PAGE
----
Similar points could be made about another feature of embryonic development to which Saletan alludes in trying to resist our defense of the embryo, i.e., the influence of maternal RNA on early embryonic development. The RNA is “maternal” only in the sense that it is contributed by the oocyte. But as human embryologist Maureen Condic explains, “once an embryo has come into existence, the maternally-derived RNA, like the embryo’s genome, belong to the embryo itself. They are not components of the mother, somehow acting at a distance, but components of the embryo acting to further its own development.” They form aspects of the complete developmental program of the embryo and are neither extrinsic, nor distinct agents. (Nor do they cause the embryo of some early stage to become a numerically different being.) These facts discredit Saletan’s claim—central to his case against our position—that “maternal factors don’t just facilitate the embryo’s program; they direct it.” The truth is that the embryo’s development is internally directed. The embryo directs not only its own integral organic functioning, but also its development in the direction of maturity as a member of the human species.
If a human embryo were something other than a human being in the embryonic stage of development—an embryonic human being—what could it be? Saletan’s suggestion seems to be, not simply that the embryo is less than a human being, but that the mother and embryo taken together form the relevant biological unit. Writing of the mother’s relation to the developing embryo, he says that “[h]er body sustains it, guides it and affects its direction of growth. Mother and child are a system.” Later, Saletan casts an even wider net in search of the relevant unit: The biological program for humanity “doesn’t run on one body. It runs on the network of humanity. In fact, it runs on the entire Internet of evolving species.”
Here Saletan is veering away from straightforward biology toward metaphysical speculation of considerable abstraction. Human embryologists focus strictly, and rightly, on the life of a developing human, and his or her developmental program. Their business is not with the biological program for humanity. From their work, we can understand when the life of a human being begins, while fully acknowledging that “human life” is transmitted and has been transmitted from human beings to new human beings from the time of the appearance of the first members of the species.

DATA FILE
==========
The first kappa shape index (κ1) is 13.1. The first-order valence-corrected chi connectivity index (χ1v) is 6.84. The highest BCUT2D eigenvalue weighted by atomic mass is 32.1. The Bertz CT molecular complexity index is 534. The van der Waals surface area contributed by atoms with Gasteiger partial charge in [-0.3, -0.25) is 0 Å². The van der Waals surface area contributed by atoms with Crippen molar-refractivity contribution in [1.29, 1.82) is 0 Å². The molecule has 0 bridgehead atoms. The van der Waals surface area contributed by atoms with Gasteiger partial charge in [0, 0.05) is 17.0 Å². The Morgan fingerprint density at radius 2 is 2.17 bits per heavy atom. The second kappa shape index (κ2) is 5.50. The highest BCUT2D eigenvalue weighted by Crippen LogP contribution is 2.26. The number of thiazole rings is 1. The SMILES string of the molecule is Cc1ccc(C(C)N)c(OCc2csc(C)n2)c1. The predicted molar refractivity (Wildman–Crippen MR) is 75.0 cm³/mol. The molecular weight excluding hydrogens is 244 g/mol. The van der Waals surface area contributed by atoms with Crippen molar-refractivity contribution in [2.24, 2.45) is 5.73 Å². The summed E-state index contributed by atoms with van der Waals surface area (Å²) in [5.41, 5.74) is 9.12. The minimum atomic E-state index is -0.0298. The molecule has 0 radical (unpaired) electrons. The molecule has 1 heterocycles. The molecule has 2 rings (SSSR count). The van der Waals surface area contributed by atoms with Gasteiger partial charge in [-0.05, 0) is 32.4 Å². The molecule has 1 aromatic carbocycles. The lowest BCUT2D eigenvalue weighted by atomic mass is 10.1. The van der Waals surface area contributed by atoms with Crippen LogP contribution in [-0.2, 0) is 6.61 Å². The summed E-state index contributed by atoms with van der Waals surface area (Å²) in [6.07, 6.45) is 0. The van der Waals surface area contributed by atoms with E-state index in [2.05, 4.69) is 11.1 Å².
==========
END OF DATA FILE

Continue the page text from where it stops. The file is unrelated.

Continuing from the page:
Saletan points out (as do we, in Embryo) that “Within two weeks of conception, a female embryo’s primordial germ cells begin the assembly of her future children. Her primary oocytes are complete at birth.” But Saletan’s own words should make him pause: Who is this entity to whom Saletan (rightly) refers as “her”? Surely he is here describing precisely what we have described: a new and complete (whole) human organism—a new individual of the human species, already female, who is herself providing for her future reproductive success—not, of course, in the way of a voluntary agent (for in the embryonic stage, as in the fetal, infant, and early childhood stages, humans do not yet exercise agentic capacities), but rather in the way of a biological organism.
Three Last Things
We shall conclude by addressing three arguments Saletan tries to run against our view: The first concerns the phenomenon of twinning; the second the relationship between embryo and placenta; and the third the phenomenon of parthenogenesis.
Some people have argued that until the point at which monozygotic (i.e., identical) twinning is no longer possible a human embryo is not yet an individual member of the human species. If one embryo can split into two, then it lacks individuality. We are by no means the first writers to notice the flaws in this argument, but we provided in Embryo a highly detailed refutation of it. We were therefore surprised that Saletan proposed it in his review as if we had not answered it—and at length—in the book he was reviewing. Of course, it is possible that our answer is wrong; and Saletan is perfectly entitled to point to defects if he can find any. But he failed to do that. So we have no idea of the grounds on which he thinks the “twinning argument” remains defensible despite the points we and others have made against it.